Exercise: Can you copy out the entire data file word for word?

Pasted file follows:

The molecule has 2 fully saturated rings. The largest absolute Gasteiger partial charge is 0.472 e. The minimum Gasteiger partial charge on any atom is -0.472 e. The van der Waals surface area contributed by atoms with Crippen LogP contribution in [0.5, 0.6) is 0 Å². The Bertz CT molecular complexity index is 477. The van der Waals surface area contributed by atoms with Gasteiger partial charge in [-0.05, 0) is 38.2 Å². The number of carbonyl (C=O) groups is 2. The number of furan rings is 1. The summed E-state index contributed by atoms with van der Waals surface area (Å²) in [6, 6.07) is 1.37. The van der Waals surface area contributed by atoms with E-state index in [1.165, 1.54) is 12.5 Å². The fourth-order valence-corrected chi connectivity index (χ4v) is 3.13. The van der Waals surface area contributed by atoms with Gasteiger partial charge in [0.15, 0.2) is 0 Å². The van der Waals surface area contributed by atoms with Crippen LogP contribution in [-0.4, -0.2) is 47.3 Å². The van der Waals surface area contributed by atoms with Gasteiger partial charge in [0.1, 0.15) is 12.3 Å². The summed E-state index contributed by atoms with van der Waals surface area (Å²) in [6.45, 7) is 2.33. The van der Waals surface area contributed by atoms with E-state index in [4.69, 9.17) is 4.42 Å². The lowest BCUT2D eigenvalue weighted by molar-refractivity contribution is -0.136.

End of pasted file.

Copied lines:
The molecule has 2 fully saturated rings. The largest absolute Gasteiger partial charge is 0.472 e. The minimum Gasteiger partial charge on any atom is -0.472 e. The van der Waals surface area contributed by atoms with Crippen LogP contribution in [0.5, 0.6) is 0 Å². The Bertz CT molecular complexity index is 477. The van der Waals surface area contributed by atoms with Gasteiger partial charge in [-0.05, 0) is 38.2 Å². The number of carbonyl (C=O) groups is 2. The number of furan rings is 1. The summed E-state index contributed by atoms with van der Waals surface area (Å²) in [6, 6.07) is 1.37. The van der Waals surface area contributed by atoms with E-state index in [1.165, 1.54) is 12.5 Å². The fourth-order valence-corrected chi connectivity index (χ4v) is 3.13. The van der Waals surface area contributed by atoms with Gasteiger partial charge in [0.15, 0.2) is 0 Å². The van der Waals surface area contributed by atoms with Crippen LogP contribution in [-0.4, -0.2) is 47.3 Å². The van der Waals surface area contributed by atoms with Gasteiger partial charge in [0.1, 0.15) is 12.3 Å². The summed E-state index contributed by atoms with van der Waals surface area (Å²) in [6.45, 7) is 2.33. The van der Waals surface area contributed by atoms with E-state index in [4.69, 9.17) is 4.42 Å². The lowest BCUT2D eigenvalue weighted by molar-refractivity contribution is -0.136.